« PreviousContinue »
accident made her better known to her royal spouse, and caused a perfect reconciliation.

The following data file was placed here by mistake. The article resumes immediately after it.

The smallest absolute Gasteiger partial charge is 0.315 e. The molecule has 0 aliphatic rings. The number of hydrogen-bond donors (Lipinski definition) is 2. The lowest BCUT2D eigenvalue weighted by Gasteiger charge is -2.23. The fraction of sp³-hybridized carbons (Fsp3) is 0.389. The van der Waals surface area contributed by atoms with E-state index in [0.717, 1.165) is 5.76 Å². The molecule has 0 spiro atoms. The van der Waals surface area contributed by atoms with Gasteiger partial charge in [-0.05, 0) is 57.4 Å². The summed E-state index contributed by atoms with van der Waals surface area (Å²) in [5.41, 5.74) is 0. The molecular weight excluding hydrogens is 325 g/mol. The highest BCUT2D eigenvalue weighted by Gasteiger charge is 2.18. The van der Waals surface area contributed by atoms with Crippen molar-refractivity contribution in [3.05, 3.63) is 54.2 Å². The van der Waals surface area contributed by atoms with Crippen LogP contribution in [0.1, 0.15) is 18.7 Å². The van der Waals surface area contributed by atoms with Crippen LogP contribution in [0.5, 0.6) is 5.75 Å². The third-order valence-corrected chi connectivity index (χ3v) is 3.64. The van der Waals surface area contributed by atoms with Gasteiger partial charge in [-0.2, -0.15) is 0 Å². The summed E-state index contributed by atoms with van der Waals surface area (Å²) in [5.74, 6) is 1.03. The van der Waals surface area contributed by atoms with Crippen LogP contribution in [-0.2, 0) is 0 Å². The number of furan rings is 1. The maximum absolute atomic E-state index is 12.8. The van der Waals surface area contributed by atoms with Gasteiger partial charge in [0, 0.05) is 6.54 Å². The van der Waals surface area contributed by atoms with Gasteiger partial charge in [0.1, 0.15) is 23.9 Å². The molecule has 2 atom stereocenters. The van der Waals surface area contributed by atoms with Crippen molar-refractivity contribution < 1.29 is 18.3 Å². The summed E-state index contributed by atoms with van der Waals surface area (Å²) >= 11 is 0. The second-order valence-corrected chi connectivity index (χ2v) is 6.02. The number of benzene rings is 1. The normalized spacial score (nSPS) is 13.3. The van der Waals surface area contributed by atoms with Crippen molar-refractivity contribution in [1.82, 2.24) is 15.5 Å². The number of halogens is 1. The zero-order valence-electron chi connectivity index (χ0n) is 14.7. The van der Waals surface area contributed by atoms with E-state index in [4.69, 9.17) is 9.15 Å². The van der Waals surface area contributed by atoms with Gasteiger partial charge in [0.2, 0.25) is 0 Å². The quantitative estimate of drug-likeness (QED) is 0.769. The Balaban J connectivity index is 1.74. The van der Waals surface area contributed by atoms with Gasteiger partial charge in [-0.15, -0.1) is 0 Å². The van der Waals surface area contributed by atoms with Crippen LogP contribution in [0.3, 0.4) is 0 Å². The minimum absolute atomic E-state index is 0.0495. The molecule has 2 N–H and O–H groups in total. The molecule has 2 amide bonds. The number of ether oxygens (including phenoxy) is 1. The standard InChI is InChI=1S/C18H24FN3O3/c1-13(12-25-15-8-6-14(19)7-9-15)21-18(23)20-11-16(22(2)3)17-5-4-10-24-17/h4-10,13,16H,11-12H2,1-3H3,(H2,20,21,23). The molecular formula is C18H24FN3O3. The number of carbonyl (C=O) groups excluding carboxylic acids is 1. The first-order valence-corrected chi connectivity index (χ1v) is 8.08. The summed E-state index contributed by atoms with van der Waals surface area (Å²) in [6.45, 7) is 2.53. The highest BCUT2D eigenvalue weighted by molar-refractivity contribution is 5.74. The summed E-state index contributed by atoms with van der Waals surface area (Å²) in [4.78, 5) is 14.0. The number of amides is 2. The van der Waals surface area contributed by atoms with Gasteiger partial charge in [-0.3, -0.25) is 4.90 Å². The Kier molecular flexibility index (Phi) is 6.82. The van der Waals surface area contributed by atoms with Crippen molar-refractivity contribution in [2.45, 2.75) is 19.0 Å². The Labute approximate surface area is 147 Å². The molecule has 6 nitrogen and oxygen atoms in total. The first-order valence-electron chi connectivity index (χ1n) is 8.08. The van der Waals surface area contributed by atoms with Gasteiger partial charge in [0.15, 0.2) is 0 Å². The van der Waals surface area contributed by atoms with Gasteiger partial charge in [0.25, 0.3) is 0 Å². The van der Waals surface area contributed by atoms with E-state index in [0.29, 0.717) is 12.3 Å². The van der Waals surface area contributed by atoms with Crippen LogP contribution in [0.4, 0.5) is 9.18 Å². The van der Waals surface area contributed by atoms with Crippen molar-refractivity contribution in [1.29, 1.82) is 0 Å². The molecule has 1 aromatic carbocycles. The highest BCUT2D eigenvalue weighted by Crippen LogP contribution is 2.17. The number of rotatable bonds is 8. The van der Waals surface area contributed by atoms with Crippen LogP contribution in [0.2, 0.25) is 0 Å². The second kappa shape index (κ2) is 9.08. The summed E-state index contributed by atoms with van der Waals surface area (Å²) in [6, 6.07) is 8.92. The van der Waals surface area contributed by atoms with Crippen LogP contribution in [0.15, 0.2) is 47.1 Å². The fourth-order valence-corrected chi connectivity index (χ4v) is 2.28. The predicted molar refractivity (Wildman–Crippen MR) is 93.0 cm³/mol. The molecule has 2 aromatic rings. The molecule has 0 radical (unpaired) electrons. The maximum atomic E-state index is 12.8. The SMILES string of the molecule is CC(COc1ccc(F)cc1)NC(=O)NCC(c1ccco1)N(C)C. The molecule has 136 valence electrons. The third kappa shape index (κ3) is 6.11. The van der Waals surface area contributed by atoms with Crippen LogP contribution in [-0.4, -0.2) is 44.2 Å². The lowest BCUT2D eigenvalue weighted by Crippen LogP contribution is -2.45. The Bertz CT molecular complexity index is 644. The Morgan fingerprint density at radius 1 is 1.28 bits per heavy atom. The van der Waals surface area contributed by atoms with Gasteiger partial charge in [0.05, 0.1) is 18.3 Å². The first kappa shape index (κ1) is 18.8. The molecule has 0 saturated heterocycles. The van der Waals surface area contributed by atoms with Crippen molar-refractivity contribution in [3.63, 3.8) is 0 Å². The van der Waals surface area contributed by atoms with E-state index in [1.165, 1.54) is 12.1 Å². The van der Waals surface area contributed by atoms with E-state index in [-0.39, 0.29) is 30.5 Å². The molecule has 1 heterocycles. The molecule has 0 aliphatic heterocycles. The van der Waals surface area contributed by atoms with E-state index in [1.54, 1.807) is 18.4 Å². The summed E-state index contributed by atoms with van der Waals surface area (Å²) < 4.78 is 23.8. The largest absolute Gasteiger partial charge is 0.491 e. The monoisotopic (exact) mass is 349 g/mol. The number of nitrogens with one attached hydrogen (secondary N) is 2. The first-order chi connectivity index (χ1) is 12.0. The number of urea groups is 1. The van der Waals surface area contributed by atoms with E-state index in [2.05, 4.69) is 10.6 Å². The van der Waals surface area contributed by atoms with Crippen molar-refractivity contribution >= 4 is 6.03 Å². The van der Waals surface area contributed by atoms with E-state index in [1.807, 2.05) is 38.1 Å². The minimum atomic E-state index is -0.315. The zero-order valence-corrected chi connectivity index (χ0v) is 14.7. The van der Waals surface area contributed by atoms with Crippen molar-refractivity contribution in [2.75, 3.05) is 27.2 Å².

The king had made a voyage into Finland, and sent an exprefs with letters to the royal family, to let them know of his Tafe arrival. As the exprefs had orders to return as soon as poffible, they would all write to the king by the return of the meffenger; and the young duchefs of Sudermania having finished her letter, the went to the queen to tell her that the courier grew impatient at waiting, as no one elfe dared to interrupt her majefty while fhe was writing. The queen had just finished, and was going to give her letter to her Danifh gentlewoman to write it fair, as he ever used to do with all her letters; but the duchefs fnatched it up and ran away with it, faying the king fhould owe great obligation to her, for, having, by her means, a letter written by the queen's own hand. She fealed it up with her own letter, and feut it away. The king who had never feen the queen's hand writing before was furprifed and highly charmed with the contents. There was a delicacy of fentiment and a gentlenefs in the expreffions he had never found before in her letters. He read it aloud to fome of his favourites, with great fatisfaction; and after having finished he asked them, with a fort of triumph, what they thought of the letter? From the tender concern the queen expreffes for my health and welfare,' faid he, "I fhould almost have the vanity to believe that she loved me." A young gentleman prefent had the boldness to afk if his majefty had never known that before? The king Startled at the question, and answered, with a serious look, that he had fo many proofs to the contrary, that he never could perfuade himself the bad for him any real affection. The gentleman anfwered, that if his majeity would permit him to reply, he dared to affert that all fuch ideas were falacious, and put forth by perfons who had an interest in creating divifions in the royal family; and upon the king's afking him how he could be fo certain of the truth of his affertion, he frankly owned that he was upon terms of the greatest intimacy with a lady who had a good fare in the queen's confidence, and it was by that means he came by his knowledge of her majefty's fentiments; and that it now depended upon the king to affure himself of their reality whenever he pleafed. The king having a great opinion of the character of the gentleman, was almoft perfuaded; and in confequence he wrote a letter to the queen, full of the warmeft expreffions of esteem and friendship, affuring her, he should think himself happy if, at his return, he might be convinced of the reality of the fentiments expreffed in her letter; in the mean time he begged the favour of having another letter written by her own hand, that he might experience again the pleafure which the former had given him. The queen agreeably furprised at fo unexpected a change, anfwered according to the dictates of her heart; and when the king was expected home, The prepared a fplendid feaft for his return, and received him